Wednesday, March 17, 2010

Why Isn't Everyone Hungarian on St. Stephen's Day?

I'm Hungarian. And German, with a little Scotch thrown in for good measure. But I grew up knowing more about my father's Hungarian roots, simply because he was first generation and my mother's family had been here much longer. My father's parents came over in the early 1900's as children and ended up in the Hungarian neighborhood of Trenton's Chambersburg section, which was mostly Italian. I grew up eating my grandmother's Hungarian Stuffed Cabbage, Chicken Paprikash and a curious version of bruscetta that in phonetic Hungarian is called "shutney sullan-ya," which translates as "Dirty Bread." It's delicious, but so bad for you. Diced onions, tomatoes and peppers on rye bread, covered in the drippings of slab bacon which has been cooked on a stick over an open wood fire. When the bacon is cooked, that gets sliced up and put on top. I haven't had it in years, but my mouth is watering describing it for you.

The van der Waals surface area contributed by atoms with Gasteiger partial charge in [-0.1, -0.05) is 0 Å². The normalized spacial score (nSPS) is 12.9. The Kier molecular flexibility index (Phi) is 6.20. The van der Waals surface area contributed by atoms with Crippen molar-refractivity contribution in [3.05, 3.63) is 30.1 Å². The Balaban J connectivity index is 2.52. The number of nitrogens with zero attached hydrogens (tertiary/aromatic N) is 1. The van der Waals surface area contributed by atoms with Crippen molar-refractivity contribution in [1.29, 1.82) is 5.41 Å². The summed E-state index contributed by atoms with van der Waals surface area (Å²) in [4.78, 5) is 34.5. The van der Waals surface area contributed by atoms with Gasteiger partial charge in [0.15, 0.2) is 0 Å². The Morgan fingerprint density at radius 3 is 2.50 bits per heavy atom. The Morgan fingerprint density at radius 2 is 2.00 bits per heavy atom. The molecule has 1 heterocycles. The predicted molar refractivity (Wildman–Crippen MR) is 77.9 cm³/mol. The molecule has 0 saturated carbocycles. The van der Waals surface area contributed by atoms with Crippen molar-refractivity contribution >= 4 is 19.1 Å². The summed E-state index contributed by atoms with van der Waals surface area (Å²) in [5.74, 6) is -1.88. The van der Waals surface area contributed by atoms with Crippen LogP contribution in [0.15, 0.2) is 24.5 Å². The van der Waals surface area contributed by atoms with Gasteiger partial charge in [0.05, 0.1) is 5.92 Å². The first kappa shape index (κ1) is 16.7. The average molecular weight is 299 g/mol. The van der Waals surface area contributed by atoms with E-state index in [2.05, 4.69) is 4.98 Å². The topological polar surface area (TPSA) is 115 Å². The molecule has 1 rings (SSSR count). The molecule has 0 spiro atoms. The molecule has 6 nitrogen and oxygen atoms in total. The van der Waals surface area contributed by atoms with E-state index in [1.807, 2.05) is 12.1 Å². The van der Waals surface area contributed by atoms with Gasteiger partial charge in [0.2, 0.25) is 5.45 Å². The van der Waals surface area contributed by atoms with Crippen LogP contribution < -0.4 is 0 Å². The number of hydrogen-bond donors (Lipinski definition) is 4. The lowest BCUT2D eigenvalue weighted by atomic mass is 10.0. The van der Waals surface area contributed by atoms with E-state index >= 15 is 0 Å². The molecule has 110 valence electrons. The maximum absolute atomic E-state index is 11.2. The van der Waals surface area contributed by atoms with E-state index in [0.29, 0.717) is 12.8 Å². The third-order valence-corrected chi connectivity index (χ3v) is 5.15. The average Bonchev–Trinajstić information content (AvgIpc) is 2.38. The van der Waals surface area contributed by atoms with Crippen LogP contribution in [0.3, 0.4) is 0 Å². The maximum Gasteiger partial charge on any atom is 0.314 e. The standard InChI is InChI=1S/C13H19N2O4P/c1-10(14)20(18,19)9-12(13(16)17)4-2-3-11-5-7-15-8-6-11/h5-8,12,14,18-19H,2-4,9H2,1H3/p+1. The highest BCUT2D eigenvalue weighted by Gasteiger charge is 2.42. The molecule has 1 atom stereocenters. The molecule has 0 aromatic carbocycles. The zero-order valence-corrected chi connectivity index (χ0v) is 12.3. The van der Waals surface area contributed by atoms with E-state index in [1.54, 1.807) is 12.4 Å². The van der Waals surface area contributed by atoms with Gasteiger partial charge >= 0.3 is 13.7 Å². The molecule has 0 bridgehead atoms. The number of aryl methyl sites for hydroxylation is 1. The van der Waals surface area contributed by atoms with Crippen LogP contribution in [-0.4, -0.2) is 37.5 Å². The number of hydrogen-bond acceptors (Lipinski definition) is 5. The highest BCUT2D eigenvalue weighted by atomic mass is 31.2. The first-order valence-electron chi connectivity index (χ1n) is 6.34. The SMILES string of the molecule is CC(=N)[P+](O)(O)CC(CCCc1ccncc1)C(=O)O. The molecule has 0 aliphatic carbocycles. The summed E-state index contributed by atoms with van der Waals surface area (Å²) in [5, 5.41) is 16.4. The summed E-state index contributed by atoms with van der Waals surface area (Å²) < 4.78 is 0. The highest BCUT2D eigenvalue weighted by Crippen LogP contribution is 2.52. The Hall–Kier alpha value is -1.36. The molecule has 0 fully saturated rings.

Anyway, today honors Saint Patrick, the Patron Saint of Ireland, who supposedly drove all the snakes out of the country. Everyone is Irish on Saint Patrick's Day. We all wear green; get sloppy drunk on Guinness, Harp and Jameson; eat corned beef and cabbage and have green bagels for breakfast.

The Patron Saint of Hungary is Saint Stephen, the first Catholic King of Hungary. Saint Stephen's day is a big day of celebration in Hungary, but nowhere else. Americans don't spend the day eating goulash (a dish my grandmother hated and never made), dancing the Csardas and drinking pear brandy until they puke.

So, if I'm going to be Irish today, I'm going to do it in my own way. Via BoingBoing comes this rather amusing, silly Steampunk vid about catching a leprechaun from the League of S.T.E.A.M.:

And while this has nothing to do with Ireland or Steampunkery, I haven't talked about movies since Sunday, so... BoingBoing also recently posted this amazing trailer for the upcoming Ridley Scott-produced film Parallel Lines. Five different directors were given the same dialogue with no stage directions and asked to make a film out it. Each short is totally different in tone, style and genre. I think the whole concept is fascinating and can't wait to see it:

Oh, well. Back to being a boring old American tomorrow. Until then Saide Felte everyone.

More, anon.

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